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Is Brazil’s Climate Stance Justified?

The opinions expressed by columnists are their own and do not necessarily represent the views of
AP Photo/Silvia Izquierdo, File

The 25th Conference of Parties to the United Nations’ Framework Convention on Climate Change was scheduled to take place in Brazil this year. Not anymore. Brazil pulled out.


Brazil once offered to host this year’s Latin America and Caribbean Climate Week. It just withdrew the offer.

Brazil has also declined an invitation to attend the ongoing UNDP-sponsored Good Growth Conference in Lima, Peru.

And recently President Jair Bolsonaro fired Alfredo Sirkis from his position at the top of the Brazil Climate Change Forum, which Bolsonaro’s predecessor Michel Temer started to flesh out Brazil’s commitment under the Paris climate treaty.

What gives? Is Bolsonaro living up to his reputation as the Brazilian Trump, earned when in campaign for the presidency he said he would pull Brazil out of the treaty?

And can there possibly be any justification for what Brazil is doing? Isn’t climate change an imminent threat to mankind? Does Brazil’s skeptical stance risk the safety of the rest of humanity?

One thing’s for sure: so far Bolsonaro is sticking to his election mandate to put economic development ahead of policies of climate change. Brazil’s move erects a big hurdle for the race against climate change. Is it defensible?

Surprisingly enough, yes. South America’s climate history is on Bolsonaro’s side.

Southern South America’s greatest warming occurred not during the past hundred years, driven by carbon dioxide emissions from fossil fuels, but from 800 to 900 A.D. and, even more so, from 1400 to 1500.

Ricardo Villalba, of the University of Colorado at Boulder, wrote in his paper “Tree Ring and Glacial Evidence for the Medieval Warm Epoch and the Little Ice Age in Southern South America” that “The years A.D. 1468–69 represent, in both temperature and precipitation reconstructions from tree rings, the largest departures during the last 1000 yr.”


In other words, at least major parts of South America, possibly the entire continent, experienced their warmest temperatures well before industrialization or major greenhouse gas emissions from human sources.

The paleoclimate records also reveal two very pronounced cold periods in the 17th century during the Little Ice Age.

So temperatures not only rose steeply but also declined steeply with no human intervention.

More recently (2018), Collins et al studied the centennial-scale South East Pacific (off the coast of South America) sea surface temperature (SST) over the past 2300 years and found a similar temperature pattern to that found on the land.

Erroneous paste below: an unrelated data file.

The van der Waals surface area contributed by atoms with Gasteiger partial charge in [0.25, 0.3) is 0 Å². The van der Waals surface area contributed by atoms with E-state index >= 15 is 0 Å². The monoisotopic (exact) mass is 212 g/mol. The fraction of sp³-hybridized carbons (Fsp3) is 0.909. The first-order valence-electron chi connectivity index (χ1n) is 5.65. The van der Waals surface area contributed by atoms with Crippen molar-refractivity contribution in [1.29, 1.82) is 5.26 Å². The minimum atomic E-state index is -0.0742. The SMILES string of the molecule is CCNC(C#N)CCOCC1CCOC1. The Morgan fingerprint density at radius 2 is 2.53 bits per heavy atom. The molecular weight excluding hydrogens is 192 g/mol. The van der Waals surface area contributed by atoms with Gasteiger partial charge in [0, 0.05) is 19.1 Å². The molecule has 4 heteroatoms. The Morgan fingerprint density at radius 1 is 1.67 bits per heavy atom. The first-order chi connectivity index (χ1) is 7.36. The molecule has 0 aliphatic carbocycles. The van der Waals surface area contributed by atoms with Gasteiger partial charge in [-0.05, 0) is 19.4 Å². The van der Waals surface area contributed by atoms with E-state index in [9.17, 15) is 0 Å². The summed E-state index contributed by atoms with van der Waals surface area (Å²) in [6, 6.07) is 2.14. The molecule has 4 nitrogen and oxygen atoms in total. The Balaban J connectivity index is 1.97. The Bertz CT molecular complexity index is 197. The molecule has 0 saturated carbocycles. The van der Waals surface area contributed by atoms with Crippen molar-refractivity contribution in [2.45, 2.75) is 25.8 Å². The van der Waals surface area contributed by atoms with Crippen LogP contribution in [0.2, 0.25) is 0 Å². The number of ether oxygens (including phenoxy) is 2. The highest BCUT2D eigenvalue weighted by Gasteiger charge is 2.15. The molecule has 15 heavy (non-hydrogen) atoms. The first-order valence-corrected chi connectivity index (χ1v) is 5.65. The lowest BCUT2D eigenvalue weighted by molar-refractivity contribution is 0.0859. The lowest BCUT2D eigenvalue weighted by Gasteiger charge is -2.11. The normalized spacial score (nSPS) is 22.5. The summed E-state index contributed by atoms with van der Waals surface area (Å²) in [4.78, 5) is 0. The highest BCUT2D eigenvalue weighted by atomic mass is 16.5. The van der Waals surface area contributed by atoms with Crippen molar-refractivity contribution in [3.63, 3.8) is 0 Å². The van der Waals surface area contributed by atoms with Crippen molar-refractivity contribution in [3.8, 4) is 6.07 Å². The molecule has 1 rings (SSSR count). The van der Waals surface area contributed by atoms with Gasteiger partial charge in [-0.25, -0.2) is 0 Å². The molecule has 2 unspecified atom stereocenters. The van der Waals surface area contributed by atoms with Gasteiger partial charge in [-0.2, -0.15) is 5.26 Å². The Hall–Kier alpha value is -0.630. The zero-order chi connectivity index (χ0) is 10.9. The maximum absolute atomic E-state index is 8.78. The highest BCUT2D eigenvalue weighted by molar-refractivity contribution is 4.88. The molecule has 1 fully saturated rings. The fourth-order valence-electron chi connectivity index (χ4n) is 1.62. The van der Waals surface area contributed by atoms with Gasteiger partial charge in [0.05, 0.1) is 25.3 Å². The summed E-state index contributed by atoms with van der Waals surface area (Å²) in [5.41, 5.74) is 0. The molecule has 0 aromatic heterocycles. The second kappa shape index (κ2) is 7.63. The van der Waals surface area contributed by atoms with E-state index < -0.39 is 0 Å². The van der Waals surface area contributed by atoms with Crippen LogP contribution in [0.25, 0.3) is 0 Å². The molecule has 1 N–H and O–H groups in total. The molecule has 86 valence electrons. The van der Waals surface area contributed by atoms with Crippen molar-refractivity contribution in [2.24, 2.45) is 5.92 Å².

Warmer and cooler SSTs coincided with the Medieval Warm Period and the Little Ice Age respectively. And current SSTs are cooler than those of the past 2300 years.

Collins et al also found that the SST along the Chilean coast had very warm and very cold phases before any industrialization.

These paleoclimate records dispel at least four myths surrounding the current climate-change debate:

  1. The most extreme departures from global temperature in South America happened from 1468–1469, not in the past 150 years.

  2. Anthropogenic fossil fuel emissions played no significant role in the warm and cold periods between 800 and 1994.

  3. Even the extreme temperatures of 1468–1469 caused no widespread extinctions and posed no serious threat to human life.

  4. The last two centuries have been cooler, not warmer. This is also attested by rapid growth in Antarctic ice mass levels.

Considering such strong evidence for the lack of dangerous warming in the Southern Hemisphere, or at least in South America, Brazil’s pullout is justifiable.

In fact, Brazil’s action is further justified by the lack of significant warming globally during the past 19 years and the scientific forecasts of a cooling period triggered by very low solar activity in the coming two decades.

Brazil is still a developing country. It cannot bypass fossil fuels in its quest to achieve economic progress—fuels that were indispensable to the economic development of every developed country in the world.

Even without the climate records, it would make no sense for Brazil to try to meet its domestic energy demands by sacrificing fossil fuels on the altar of climate change.

The same is true for every other developing country in the world.

Vijay Jayaraj (M.Sc., Environmental Science, University of East Anglia, England), Research Associate for Developing Countries for the Cornwall Alliance for the Stewardship of Creation, lives in Bangalore, India.

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